Intentionally David put me in the same booth where Armin was sitting before – sort of in the same position, also with a newspaper, a bottle of vodka a suit, and with a particular color of tie to symbolize his ascension, I guess, In a way, I think one feeling you get from it — I did — is beware of what you wish for, because… now what?
What’s good about this movie in the same sense as History of Violence was good and satisfying on an artistic level is that at the end of the story you feel it will continue, and if you’re particularly impatient, you might feel it’s incomplete. Well life is never complete. I think it asks a lot of questions. It doesn’t give you answers. You have to think for yourself and I think that’s the highest form of respect you can pay an audience member.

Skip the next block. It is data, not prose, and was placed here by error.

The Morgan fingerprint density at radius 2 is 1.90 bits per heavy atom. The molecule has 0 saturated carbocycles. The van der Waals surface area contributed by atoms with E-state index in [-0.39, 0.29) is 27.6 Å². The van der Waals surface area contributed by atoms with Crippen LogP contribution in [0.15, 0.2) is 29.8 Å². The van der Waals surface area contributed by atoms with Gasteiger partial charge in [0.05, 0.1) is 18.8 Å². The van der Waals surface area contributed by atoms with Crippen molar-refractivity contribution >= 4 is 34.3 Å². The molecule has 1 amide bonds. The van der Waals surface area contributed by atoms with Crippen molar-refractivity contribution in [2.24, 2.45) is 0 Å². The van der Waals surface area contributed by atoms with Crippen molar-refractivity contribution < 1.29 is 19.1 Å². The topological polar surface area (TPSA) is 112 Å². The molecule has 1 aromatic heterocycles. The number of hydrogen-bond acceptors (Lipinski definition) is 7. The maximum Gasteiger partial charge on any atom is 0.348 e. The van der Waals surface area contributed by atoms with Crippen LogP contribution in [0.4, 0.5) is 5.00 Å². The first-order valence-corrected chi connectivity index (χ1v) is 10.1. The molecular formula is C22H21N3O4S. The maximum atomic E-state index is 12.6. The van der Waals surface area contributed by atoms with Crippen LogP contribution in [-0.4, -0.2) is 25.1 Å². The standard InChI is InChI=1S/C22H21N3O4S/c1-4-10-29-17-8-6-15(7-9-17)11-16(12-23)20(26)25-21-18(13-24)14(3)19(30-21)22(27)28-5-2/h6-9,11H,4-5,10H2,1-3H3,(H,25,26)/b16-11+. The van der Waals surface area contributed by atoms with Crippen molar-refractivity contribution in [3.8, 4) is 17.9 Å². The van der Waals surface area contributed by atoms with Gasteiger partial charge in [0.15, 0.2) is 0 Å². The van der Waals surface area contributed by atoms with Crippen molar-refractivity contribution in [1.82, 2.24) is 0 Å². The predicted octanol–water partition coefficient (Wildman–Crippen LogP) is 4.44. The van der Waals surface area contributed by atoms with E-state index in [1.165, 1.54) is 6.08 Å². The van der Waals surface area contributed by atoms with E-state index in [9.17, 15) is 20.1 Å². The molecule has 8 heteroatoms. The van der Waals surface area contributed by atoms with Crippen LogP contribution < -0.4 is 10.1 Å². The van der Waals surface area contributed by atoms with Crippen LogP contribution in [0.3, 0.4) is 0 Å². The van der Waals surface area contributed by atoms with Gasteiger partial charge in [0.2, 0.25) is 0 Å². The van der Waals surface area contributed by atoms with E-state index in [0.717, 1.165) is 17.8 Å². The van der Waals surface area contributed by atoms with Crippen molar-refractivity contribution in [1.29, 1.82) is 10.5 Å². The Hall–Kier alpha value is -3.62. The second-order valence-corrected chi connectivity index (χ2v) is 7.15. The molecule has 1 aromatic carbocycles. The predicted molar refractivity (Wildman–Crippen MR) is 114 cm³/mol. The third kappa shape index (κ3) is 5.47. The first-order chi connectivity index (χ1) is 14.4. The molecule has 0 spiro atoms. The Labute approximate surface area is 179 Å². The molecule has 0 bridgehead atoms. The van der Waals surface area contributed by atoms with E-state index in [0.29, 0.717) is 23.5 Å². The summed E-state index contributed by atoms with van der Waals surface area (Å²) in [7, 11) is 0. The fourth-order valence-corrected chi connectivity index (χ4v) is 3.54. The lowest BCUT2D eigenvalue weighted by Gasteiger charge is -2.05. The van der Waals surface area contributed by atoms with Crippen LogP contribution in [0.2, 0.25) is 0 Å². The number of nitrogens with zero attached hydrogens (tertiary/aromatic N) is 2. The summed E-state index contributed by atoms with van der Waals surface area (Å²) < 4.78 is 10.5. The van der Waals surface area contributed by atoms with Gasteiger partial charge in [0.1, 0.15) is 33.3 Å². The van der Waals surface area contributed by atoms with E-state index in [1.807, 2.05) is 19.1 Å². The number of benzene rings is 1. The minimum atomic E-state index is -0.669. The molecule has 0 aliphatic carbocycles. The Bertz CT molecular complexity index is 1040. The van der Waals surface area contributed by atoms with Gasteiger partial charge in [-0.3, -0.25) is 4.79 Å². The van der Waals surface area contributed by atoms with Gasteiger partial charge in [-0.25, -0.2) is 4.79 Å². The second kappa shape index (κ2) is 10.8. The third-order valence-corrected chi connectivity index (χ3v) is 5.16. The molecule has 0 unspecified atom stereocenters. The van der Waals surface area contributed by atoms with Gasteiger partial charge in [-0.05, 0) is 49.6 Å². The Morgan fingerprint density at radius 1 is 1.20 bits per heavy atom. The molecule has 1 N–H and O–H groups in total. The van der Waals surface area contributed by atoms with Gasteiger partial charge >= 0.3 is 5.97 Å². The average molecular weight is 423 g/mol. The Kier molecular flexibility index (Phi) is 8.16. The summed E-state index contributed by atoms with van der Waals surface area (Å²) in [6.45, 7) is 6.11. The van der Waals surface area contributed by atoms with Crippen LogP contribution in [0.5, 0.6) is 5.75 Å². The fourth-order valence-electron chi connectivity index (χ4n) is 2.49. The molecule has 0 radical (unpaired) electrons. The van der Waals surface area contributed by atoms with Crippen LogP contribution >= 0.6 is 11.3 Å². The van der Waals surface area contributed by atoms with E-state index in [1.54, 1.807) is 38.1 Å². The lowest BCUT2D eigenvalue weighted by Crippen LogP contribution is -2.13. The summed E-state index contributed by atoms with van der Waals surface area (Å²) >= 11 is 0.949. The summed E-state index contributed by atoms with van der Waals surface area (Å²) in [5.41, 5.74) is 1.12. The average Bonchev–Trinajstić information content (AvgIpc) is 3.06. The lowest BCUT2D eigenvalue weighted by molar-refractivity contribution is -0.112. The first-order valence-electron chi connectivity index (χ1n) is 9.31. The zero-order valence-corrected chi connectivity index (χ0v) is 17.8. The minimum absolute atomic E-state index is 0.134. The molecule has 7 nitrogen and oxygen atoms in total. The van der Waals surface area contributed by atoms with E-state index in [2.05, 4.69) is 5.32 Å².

At the end of History of Violence — just like with Eastern Promises — you ask yourself well now what? What’s going to happen to these people? What’s going to happen tomorrow? What are they really thinking? What is in this character’s mind? Is he going to go one way or another? Is he satisfied? Is he unsatisfied? How much loss is there? How much has he given up in order to do what he feels is the right thing? It’s this sort of relentless determination to take the journey he’s taken and it has put him in a place of no return, which is dramatically interesting.
Extremely, yeah. It kind of forces us to think about our own values that we place on him while he’s there in that position.